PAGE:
On this day: in history (1951), Julius Rosenberg and Ethel Rosenberg (née Greenglass) were sentenced to death under Section 2 of the Espionage Act of 1917, which provides that anyone convicted of transmitting or attempting to transmit to a foreign government “information relating to the national defense” may be imprisoned for life or put to death.
The couple were convicted of providing top-secret information about radar, sonar, jet propulsion engines and valuable nuclear weapon designs. They were executed by the federal government of the United States in 1953 at Sing Sing Correctional Facility in Ossining, New York, becoming the first American civilians to be executed for such charges and the first to receive that penalty during peacetime.
After the fall of the Soviet Union, much information concerning them was declassified, including a trove of decoded Soviet cables (code-name: Venona), which detailed Julius’s role as a courier and recruiter for the Soviets. Ethel’s role was as an accessory who helped recruit her brother David into the spy ring and did clerical tasks such as typing up documents that Julius then passed to the Soviets. In 2008, the National Archives of the United States published most of the grand jury testimony related to the prosecution of the Rosenbergs. For decades, the Rosenbergs’ sons (Michael and Robert Meeropol) and others, had maintained that Julius and Ethel were innocent of spying on their country and were victims of Cold War paranoia. Not until the above reference documents were released, after the fall of the Soviet Union, did the extent of their crimes come to light.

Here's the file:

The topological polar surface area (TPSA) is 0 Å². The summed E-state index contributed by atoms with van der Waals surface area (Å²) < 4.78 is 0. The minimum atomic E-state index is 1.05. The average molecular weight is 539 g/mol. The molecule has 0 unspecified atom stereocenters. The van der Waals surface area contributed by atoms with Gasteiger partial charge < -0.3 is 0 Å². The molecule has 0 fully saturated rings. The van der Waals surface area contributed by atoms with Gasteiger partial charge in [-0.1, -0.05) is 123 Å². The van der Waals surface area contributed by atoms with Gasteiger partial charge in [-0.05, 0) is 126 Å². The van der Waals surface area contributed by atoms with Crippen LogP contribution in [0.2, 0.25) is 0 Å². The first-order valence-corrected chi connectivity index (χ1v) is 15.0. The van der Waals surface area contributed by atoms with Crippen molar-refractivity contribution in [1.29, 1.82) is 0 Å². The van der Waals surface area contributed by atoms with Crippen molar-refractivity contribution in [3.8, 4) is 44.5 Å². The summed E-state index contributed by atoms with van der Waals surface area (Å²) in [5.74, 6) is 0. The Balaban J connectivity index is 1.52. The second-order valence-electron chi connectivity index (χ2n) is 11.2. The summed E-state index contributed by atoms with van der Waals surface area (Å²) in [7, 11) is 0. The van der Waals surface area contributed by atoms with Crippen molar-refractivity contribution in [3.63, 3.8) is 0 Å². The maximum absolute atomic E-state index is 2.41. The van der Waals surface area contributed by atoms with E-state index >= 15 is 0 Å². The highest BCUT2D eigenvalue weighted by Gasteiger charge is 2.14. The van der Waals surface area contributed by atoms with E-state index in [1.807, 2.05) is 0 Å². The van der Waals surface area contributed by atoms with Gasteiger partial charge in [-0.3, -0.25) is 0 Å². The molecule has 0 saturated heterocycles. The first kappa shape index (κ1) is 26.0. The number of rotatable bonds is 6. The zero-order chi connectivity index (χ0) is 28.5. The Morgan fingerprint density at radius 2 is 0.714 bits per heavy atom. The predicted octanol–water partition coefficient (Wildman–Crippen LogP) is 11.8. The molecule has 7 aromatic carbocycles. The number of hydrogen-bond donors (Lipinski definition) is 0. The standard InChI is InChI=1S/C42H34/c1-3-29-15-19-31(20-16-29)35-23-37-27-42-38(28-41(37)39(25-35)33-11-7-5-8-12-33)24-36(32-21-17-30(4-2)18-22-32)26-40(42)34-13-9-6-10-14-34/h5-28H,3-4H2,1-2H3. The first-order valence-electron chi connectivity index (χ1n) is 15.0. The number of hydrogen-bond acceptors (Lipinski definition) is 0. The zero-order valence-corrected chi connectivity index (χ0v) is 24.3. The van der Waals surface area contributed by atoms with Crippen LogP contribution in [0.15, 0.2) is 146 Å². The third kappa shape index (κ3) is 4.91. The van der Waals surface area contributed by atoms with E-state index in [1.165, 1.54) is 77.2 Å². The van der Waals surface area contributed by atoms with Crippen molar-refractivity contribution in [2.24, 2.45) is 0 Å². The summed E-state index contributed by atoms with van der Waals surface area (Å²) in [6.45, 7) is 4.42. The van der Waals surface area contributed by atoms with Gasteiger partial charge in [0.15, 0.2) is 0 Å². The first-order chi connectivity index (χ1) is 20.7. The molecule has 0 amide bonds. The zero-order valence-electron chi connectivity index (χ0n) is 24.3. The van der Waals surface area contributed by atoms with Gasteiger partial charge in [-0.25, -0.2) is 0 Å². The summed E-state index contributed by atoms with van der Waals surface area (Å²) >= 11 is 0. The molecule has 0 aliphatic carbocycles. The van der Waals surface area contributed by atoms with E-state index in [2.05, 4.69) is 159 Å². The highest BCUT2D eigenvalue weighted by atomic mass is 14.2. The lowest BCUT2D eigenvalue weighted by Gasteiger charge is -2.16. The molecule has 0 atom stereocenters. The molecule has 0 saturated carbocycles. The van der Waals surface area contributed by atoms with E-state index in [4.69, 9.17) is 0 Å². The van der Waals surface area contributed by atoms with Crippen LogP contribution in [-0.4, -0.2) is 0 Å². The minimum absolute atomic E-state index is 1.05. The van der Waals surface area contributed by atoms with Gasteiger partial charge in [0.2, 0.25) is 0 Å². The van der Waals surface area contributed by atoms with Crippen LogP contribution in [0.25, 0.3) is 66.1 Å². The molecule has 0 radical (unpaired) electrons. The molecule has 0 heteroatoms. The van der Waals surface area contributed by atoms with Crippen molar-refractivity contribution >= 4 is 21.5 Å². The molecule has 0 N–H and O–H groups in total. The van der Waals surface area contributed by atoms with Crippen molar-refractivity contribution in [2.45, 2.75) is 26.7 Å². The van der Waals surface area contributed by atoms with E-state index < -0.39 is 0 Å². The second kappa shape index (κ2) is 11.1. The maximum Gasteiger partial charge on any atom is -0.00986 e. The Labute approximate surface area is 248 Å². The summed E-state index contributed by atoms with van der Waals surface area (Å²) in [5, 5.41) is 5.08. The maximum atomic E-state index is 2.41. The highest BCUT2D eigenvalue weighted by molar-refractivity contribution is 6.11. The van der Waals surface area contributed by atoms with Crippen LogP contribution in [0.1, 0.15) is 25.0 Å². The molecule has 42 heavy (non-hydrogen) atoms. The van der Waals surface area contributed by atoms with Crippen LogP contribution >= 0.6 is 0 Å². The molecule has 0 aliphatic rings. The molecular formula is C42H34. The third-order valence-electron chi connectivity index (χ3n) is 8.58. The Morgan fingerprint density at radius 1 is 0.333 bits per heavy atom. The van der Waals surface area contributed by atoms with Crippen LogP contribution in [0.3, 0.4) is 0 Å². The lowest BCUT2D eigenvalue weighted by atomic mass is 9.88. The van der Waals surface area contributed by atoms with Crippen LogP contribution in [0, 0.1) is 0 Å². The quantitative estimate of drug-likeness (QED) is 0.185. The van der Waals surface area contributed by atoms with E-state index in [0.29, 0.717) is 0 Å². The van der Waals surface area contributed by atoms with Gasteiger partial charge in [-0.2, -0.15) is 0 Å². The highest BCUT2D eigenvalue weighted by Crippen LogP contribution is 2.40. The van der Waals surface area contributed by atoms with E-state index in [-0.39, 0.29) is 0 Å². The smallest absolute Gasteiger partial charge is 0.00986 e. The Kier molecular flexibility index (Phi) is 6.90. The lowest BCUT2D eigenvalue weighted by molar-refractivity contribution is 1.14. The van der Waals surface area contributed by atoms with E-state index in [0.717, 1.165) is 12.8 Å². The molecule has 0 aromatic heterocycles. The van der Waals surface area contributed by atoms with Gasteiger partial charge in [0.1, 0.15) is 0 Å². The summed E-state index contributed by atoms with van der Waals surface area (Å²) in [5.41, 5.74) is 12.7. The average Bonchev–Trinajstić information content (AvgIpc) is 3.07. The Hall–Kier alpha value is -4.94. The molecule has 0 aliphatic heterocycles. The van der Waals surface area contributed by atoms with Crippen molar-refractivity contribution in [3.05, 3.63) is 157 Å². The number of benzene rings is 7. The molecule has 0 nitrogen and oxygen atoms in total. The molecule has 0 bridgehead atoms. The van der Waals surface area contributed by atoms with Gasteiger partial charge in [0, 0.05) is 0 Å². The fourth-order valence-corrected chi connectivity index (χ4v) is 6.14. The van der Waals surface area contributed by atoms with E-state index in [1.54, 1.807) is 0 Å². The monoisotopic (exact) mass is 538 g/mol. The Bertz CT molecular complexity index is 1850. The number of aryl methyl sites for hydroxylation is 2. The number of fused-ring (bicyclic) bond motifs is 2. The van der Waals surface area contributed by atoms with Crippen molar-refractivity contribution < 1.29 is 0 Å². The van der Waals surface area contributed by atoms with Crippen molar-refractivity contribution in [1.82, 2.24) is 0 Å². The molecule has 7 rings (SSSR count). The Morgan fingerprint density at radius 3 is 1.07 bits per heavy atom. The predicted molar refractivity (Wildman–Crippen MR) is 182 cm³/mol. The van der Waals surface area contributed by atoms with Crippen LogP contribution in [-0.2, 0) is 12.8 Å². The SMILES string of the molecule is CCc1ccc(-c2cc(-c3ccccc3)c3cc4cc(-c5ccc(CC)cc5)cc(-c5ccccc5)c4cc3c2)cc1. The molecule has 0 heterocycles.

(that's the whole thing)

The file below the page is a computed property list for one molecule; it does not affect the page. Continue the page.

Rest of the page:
Nikita Khrushchev, leader of the Soviet Union from 1953 to 1964, said in his posthumously published memoir that he “cannot specifically say what kind of help the Rosenbergs provided us” but that he learned from Joseph Stalin and Vyacheslav Molotov that they “had provided very significant help in accelerating the production of our atomic bomb.”
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Created by Okey Obiabunmo